Access to Shepody NWA is not restricted and activities may be permitted in accordance with the conservation objectives of the NWA management plan. Public notices listing the authorized activities within the wildlife area are posted at access points and include: wildlife observation, hiking and photography. Hunting, trapping and fishing are permitted in the New Horton and Germantown units in accordance with relevant federal and provincial regulations as well as specified conditions such as standards recommended by the federal/provincial committee on humane trapping. Environment Canada administers a self-interpreting visitors’ centre at Mary’s Point, which is open weekdays throughout July and August during the peak of shorebird migration.

More information on access and permitting for Shepody NWA, can be obtained by contacting the Environment Canada regional office.

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Map of the Area

Map showing the Shepody National Wildlife Area boundaries.

Map showing the Shepody NWA

Long description for the Map

Map showing the Shepody National Wildlife Area boundaries.

Legend / Légende:

National Wildlife Areas
Réserves nationales de faune

This map is for illustrative purposes only and should not be used to define legal boundaries. Shepody National Wildlife Area can also be viewed using Google Maps. Please note that the Google map is a complementary source of information and does not represent the official map or site name.

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Summary Table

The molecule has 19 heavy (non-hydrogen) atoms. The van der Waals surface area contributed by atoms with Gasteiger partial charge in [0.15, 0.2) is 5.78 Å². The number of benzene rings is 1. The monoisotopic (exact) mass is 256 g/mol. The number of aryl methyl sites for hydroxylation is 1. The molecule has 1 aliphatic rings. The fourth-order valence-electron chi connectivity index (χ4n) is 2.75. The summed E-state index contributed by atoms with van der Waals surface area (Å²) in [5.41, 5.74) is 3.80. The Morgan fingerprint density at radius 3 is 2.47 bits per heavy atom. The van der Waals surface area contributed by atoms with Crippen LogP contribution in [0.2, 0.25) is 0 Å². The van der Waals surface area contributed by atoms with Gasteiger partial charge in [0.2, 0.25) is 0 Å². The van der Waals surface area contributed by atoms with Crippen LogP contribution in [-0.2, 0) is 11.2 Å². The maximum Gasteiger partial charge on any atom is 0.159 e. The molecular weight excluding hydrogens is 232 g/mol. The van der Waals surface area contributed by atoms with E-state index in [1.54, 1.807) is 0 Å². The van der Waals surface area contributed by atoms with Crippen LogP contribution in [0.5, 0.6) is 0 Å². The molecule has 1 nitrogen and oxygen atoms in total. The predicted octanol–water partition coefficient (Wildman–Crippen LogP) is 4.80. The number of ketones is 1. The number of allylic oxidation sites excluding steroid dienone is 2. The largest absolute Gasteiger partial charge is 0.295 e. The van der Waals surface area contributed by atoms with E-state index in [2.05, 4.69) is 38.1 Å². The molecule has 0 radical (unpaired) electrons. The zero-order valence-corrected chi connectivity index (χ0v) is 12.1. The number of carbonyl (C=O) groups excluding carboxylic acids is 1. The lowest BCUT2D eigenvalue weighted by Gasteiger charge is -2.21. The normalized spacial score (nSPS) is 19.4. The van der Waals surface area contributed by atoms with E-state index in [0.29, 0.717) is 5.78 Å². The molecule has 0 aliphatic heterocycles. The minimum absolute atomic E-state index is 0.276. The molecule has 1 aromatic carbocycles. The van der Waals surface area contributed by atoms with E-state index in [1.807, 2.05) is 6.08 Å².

This table provides summary information for Shepody NWA
Protected Area designationNational Wildlife Area
Province/territoryNew Brunswick
Latitude/longitude45°44' N / 64°45' W
Size in hectares (ha)979 ha
Reason for creation of protected areaConservation of shorebird roosting habitat and waterfowl and waterbird wetland habitat.
Date created (Gazetted)1980 – Legal description
International Union for Conservation of Nature (IUCN) Management CategoryIV – Habitat / Species Management Area
Additional designations
Listed Species under the Species at Risk Act (SARA)Least Bittern
Main habitat typeWetland (83.4%), Forest (13.8%), Abandoned Farmland (2.8%)
Invasive speciesPurple Loosestrife, Reed Canarygrass.
Additional links

Birds: Semipalmated Sandpipers, American Black Duck, Green-winged Teal, Blue-winged Teal, Ring-necked duck, Pied-billed Grebe, American Bittern, Sora, Black-bellied Plover and Semipalmated Plover.

Mammals: Meadow Vole, Mink, River Otter, Snowshoe Hare, Eastern Coyote, Bocat, White-tailed Deer and Moose.

Main threats and challengesCoastal erosion at Mary’s Point and adjacent land use changes.
Management AgencyEnvironment Canada (Canadian Wildlife Service)
Public access and usageHunting, trapping, fishing, wildlife observation, hiking and photography are permitted as posted.

Note: If there is a discrepancy between the information presented on this web page and any notice posted at the NWA site, the notice prevails as it is the legal instrument authorizing the activity.

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Contact Information

Environment Canada – Atlantic Region
Canadian Wildlife Service
Protected Areas and Stewardship
17 Waterfowl Lane
Sackville, NB
E4L 4N1
Toll Free: 1-800-668-6767 (in Canada only)